July 2, 2010
Perez Hilton doesn’t spend much time on the dubstep beat, but in mid-May, the Queen of All Media blogged about Rusko’s contributions to the forthcoming Britney Spears album. Britney was the obvious link bait, but as word of the collaboration spread, it created Rorschach-like responses about the producer’s role– whether he was a blatant sell-out or a genre ambassador to the masses– and fed into anxiety/happiness over the scene’s increasing popularity. The recent L.A. transplant had already remixed or produced for Kid Sister, M.I.A., and Basement Jaxx. Working with the former pop princess seemed to test his recent exhortation that dubstep is “the punk rock of the electronic-music world.” But the spiky-haired Brit would probably be the first to say ditch pretension and politics, get hyped, and just jump in the pit and have fun.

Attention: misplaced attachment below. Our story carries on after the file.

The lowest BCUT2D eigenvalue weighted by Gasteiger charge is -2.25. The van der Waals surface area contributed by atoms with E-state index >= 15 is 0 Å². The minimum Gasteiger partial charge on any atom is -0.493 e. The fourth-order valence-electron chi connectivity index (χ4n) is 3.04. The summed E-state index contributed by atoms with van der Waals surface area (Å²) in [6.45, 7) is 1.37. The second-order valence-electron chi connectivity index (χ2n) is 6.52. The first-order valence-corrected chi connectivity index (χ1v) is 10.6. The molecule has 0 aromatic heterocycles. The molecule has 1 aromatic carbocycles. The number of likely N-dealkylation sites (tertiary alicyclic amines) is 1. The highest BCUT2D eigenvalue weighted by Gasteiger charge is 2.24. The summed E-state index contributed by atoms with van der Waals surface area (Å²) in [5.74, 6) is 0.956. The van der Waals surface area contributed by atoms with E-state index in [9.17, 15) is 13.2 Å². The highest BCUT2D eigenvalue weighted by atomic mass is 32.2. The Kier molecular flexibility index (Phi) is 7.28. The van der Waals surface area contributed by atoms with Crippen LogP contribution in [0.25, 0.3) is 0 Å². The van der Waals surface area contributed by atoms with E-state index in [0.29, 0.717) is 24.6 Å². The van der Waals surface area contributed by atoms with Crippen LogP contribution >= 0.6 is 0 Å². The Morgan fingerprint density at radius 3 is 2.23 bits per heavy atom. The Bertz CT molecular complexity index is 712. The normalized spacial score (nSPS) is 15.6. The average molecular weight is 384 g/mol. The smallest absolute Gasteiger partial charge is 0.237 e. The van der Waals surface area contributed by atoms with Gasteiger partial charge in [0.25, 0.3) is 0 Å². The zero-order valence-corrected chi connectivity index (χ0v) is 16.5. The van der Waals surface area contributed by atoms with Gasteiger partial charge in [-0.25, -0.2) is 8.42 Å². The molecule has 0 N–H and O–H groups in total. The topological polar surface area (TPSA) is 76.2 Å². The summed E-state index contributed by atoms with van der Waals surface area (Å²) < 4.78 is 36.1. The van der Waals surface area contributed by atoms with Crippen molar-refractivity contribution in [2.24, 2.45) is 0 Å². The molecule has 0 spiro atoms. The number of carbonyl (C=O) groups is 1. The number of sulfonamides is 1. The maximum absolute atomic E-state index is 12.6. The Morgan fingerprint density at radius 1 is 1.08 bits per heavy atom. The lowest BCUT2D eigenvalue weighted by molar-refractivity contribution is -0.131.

From the start of O.M.G.!— which opens with a celebratory “woo!” that punctuates redlining, wall-of-bass lead single “Woo Boost”– Rusko dives in headfirst, rolling forward on distended low end while occasionally stepping into new territory. He bounces between the laid-back digital dub of “Rubadub Shakedown” and “District Line”, more uptempo and ravey territory on “Kumon Kumon”, and the Gucci Mane collaboration “Got Da Groove”, a successful fusion of strutting beats and a bulbous bass line. As for that Britney collab, he could do a lot worse than “Hold On”, a decent though stretched-out two-step rhythm that shines light on the versatility of Dirty Projectors’ Amber Coffman.
But over the course of the entire album, O.M.G.! doesn’t live up to its breathless title, coming off more as a disjointed dance survey course than anything game-changing. Sheer massiveness can be visceral, and Rusko has certainly pushed that idea forward with singles like “Cockney Thug”. But he can also slip into hyperactive and cartoonish territory (parts of “I Love You” sound like a very slowed-down version of the chattering aliens from “Sesame Street”). And fusing blown-out bass lines with stock parts from other genres– the trancey build-ups of “You’re on My Mind Baby” and “I Love You” or cheesy club-lite of “Feels So Real”– doesn’t add up to much. Rusko still puts together some moving, visceral moments, but here, they seem fleeting, good ideas in search of a vision.